What do you do when the phone goes out? Pick up your cell, maybe, or head down the street to the neighbor’s, or get online. But when cable goes out? Perhaps you keep your cool, gentle reader, but most people lose it when a screen full of snow interrupts American Idol.

North Carolinians watch an average of three hours of TV each day, according to Connie Ledoux Book, associate professor of communications at Elon University, who studies people’s TV habits. That’s less than the national average of 5.2 hours a day (thanks to our good weather), but it’s still a huge part of our lives. “Besides work and sleep there’s nothing we do more than watch TV,” Book says. “People are passionate about TV.” She believes that both the state and the industry is unprepared to deal with that passion.

A massive policy change in the way TV service is regulated is making its way through the North Carolina General Assembly this summer, masquerading as a tax and budget bill. A committee of the House of Representatives is considering Video Service Competition Act (H 2047), a bill that would create statewide franchise agreements for video service, replacing the existing local agreements that currently govern cable TV service. The Senate is considering similar legislation with the same title (S 1559). The stated purpose is to encourage competition in the TV marketplace. While new companies can compete now, most chose not to, saying it is onerous to negotiate with each city or county government in the state (though local governments say they haven’t tried).

Both bills have proven laborious to hash out, and public interest advocates are urging the legislature to spend more time getting them right. But thanks to lobbying from telephone companies, especially Verizon and BellSouth, it looks as though both versions will reach the floor soon.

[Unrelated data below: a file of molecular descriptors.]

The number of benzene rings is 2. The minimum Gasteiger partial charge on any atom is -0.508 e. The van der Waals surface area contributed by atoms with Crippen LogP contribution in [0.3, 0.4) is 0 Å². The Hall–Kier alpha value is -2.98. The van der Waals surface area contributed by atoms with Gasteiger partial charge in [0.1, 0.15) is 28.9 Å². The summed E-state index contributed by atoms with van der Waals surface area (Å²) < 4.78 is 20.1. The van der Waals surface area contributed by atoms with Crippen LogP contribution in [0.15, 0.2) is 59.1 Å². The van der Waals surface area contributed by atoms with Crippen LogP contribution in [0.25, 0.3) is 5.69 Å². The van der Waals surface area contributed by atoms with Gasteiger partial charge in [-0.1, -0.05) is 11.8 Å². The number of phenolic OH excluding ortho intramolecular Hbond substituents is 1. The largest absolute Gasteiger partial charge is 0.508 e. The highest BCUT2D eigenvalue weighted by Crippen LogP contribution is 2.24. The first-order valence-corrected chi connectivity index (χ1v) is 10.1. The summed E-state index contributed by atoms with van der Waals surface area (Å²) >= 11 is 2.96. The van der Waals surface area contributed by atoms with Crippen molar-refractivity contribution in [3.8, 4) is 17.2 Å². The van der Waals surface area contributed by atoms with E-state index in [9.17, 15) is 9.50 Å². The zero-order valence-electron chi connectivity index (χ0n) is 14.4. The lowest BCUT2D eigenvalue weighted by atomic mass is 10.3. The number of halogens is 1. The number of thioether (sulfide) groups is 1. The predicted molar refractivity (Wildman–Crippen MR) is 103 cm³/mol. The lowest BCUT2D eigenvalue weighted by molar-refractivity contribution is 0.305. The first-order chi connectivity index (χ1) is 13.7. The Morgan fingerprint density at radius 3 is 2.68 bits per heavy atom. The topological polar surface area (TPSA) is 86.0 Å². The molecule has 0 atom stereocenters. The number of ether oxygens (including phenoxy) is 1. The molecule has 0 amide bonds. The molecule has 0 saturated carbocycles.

The details of telecom legislation like this are wonky, complicated and jargon-filled. But that hasn’t dampened the passions of citizens fed up with the de facto monopoly of TimeWarner, with its astronomical rates for “packages” of unwatched channels. Dozens of people from across the state showed up to a meeting in April of the House Revenue Laws Study Committee wearing T-shirts for FreedomWorks, a group clamoring for the proposed state franchises. FreedomWorks, which is connected with the anti-tax conservative group Citizens for a Sound Economy, is funded by telephone companies pushing for the bill–what you might call an Astroturf (phony grassroots) organization, but the passion of its members is very real.

“They want choice in their television,” says Chad Johnston of the People’s Channel, Chapel Hill’s public access station. Johnston is part of a contingent of citizens who oppose the bill for its lack of consumer protections. His frequent trips to the Legislative Office Building for finance committee hearings have been relatively successful in urging legislators to add funding and protection for public channels and the services they provide. But he says all the passion around TV service is being used to mislead the bill’s supporters. “It’s funny, because many of the comments that the FreedomWorks folks brought up in this meeting were things that aren’t even included in this bill, like being able to chose your channel lineup–that’s a whole different issue,” Johnston says. “This notion that it’s going to bring us gobs of choices and lower prices it totally false, based on everything we know about deregulation and the telecom industry.”

How will those same citizens react if this bill does not deliver on its promise of cable choice? Competition is not guaranteed. The biggest sticking point in committee work on the state franchises is build-out, the requirement that companies offering video service offer it to all neighborhoods, not just the ones that will make them the most money. The phone companies say they promise to build out, but the bills include no real enforcement protections–in fact, they would lock the state into 60-year contracts with no renegotiation opportunities.

“If you’re noncompliant in any area of this contract, the only consequence you may suffer is a $250 a day fine, and that’s nothing to them,” says Book, who has recommended to legislators that they establish a “re-opener” clause in the legislation.

Eugene Weeks is an African-American community leader in Southeast Raleigh who supports the bill but wants more than a promise that neighborhoods like his won’t be left behind–again. “We were one of the last areas to get cable,” Weeks says, “and even when they were upgrading their system in the ’90s, we were one of the last.” Weeks has no love for cable companies, and based on his experience with customer service he thinks the phone companies will do a much better job of serving his neighborhood. “I’m not saying the price is going to go down that much,” he says, “but I think I should have a choice.”